And one more, though I have no idea where it came from nor where it’s headed:

  • “The only thing you absolutely have to know is the location of the library.”  -Albert Einstein.

In many ways, Einstein reminds me of my dad.


Questions upon questions

I am teaching an online course on Library Surveys for Success soon. Here are some questions to be considered when writing survey questions (echo alert).

After designing your survey take a second look and think about the following:

Survey design

  • Did you give clear instructions?
  • Are demographic questions asked that are useful to your project?
  • Is the survey brief? (Less than 10-15 minutes to complete)
  • Does the survey look professional and esthetically pleasing?
  • Does the survey describe how the results will directly affect them? (EX: Improving services)


  • Are the questions consistent with your survey goals?
  • Do the questions use simple and clear wording?
  • Are positive adjectives or phrases used?
  • Do the questions ask for only “need to know” and not “nice to know” information?
  • Does the question lead to a particular response? (Is it a leading question?)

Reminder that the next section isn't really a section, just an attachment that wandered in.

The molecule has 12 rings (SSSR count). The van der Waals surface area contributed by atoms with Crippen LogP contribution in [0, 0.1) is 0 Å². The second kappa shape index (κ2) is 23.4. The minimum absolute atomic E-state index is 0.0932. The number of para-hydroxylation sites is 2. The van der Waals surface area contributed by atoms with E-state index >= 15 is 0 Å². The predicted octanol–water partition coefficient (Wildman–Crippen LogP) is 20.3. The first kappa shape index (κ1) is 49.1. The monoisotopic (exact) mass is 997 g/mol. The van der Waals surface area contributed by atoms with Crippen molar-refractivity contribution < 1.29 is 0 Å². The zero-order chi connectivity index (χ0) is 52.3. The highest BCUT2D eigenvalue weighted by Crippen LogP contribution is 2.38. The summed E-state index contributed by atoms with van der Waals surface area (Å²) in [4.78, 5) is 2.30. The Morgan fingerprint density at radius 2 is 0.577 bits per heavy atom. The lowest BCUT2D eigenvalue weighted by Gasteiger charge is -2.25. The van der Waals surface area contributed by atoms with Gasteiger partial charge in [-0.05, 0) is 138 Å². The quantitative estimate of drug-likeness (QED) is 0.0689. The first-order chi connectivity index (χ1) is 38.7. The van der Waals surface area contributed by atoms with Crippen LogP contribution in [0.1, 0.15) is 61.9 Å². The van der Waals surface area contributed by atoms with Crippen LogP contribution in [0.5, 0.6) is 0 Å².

• Is potentially offensive language used? (For example, sexist or racist wording)
  • Do any questions contain technical terms or jargon?
  • Have you used double negatives?


  • What will be the value of a response? If 95% say, “Yes,” would this affect decision-making?
  • Might the question prompt a vague answer? Make sure you ask directly for the information.
  • Will respondents have the information they need to answer the question?
  • If a scale is used for responses, is it balanced (for example, 1 to 5, with 3 being neutral)?
  • If responses are provided, are they mutually exclusive?

Running your survey

  • Did you do a pre-test before sending the survey out?
  • Are you sure you’re reaching your target audience?
  • Did you provide an end date?
  • Do you plan to keep the survey live for a couple of days after the end date?